john_naughton's picture
Senior Research Fellow, Centre for Research in the Arts, Social Sciences and Humanities, University of Cambridge; Director, Wolfson College Press Fellowship Programme; Columnist, the Observer; Author, From Gutenberg to Zuckerberg
When I Say "Bruno Latour" I Don't Mean "Banana Till"

What do I think about machines that think? Well, it depends what they think about, and how well they do it. For decades I've been an acolyte of Doug Engelbart, who believed that computers were machines for augmenting human intellect. Power steering for the mind, if you like. He devoted his life to the pursuit of that dream, but it eluded him because the technology was always too crude, too stupid, too inflexible, to enable its realisation.

It still is, despite Moore's Law and the rest of it. But it's getting better, slowly. Search engines, for example, have in some cases become a workable memory prosthesis for some of us. But they're still pretty dumb. So I can't wait for the moment when I can say to my computer: "Hey, do you think that Robert Nozick's idea about how the state evolves is really an extreme case of network effects in action?" and get an answer that is approximately as good as that I can get from an average grad student at the moment.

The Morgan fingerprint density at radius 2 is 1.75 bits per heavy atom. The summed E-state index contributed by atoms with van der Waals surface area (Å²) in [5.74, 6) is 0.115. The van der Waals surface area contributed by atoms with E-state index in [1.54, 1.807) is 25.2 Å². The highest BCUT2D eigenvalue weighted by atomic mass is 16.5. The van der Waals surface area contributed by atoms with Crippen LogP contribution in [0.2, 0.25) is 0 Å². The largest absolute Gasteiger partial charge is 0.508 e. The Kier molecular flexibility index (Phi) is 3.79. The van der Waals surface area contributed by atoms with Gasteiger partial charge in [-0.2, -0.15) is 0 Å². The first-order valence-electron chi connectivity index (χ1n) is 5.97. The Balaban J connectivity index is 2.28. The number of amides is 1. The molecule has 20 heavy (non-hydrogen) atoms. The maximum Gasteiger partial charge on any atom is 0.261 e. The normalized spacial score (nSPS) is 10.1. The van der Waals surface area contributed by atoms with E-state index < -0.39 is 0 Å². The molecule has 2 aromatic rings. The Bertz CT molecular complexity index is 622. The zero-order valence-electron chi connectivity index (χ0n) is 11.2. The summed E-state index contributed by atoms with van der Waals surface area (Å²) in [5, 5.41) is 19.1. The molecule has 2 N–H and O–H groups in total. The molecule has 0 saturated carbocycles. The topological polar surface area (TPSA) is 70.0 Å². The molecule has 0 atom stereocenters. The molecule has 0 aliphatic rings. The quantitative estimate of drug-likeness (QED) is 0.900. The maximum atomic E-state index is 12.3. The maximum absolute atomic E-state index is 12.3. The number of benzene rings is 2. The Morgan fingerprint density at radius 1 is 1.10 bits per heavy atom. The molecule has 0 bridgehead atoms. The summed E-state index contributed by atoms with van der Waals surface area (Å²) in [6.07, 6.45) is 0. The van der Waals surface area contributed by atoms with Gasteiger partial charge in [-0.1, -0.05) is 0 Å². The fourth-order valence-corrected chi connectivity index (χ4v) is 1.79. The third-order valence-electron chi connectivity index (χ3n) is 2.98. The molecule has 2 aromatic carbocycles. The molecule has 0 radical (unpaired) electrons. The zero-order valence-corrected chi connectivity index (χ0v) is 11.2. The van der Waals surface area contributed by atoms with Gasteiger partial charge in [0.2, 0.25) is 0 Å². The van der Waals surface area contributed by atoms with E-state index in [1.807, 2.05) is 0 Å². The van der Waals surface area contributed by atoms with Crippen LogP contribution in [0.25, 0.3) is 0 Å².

That moment, alas, is still a long way off. Right now, I'm finding it hard to persuade my dictation software that when I say "Bruno Latour" I don't mean "Banana till" (which is what it came up with a few minutes ago). But at least 'personal assistant' app on my smartphone, knows that when I ask for the weather forecast I get the one for Cambridge UK rather than Cambridge, Mass.

But this is pathetic stuff, really, when what I crave is a machine that can function as a proper personal assistant, something that can enable me to work more effectively. Which means a machine that can think for itself. How will I know when the technology is good enough? Easy: when my artificially intelligent, thinking personal assistant can generate plausible excuses that get me out of doing what I don't want to do.

Should I be bothered by the prospect of thinking machines? Probably. Certainly Nick Bostrom thinks I should. Our focus on getting computers to exhibit human-level intelligence is, he thinks, misguided. We view machines that can pass the Turing Test as the ultimate destination of Doug Engelbart's quest. But Bostrom thinks that passing the Test is just a way-point on the road to something much more worrying. "The train," he says, "might not pause or even decelerate at Humanville Station. It is likely to swoosh right by." He's right: I should be careful what I wish for.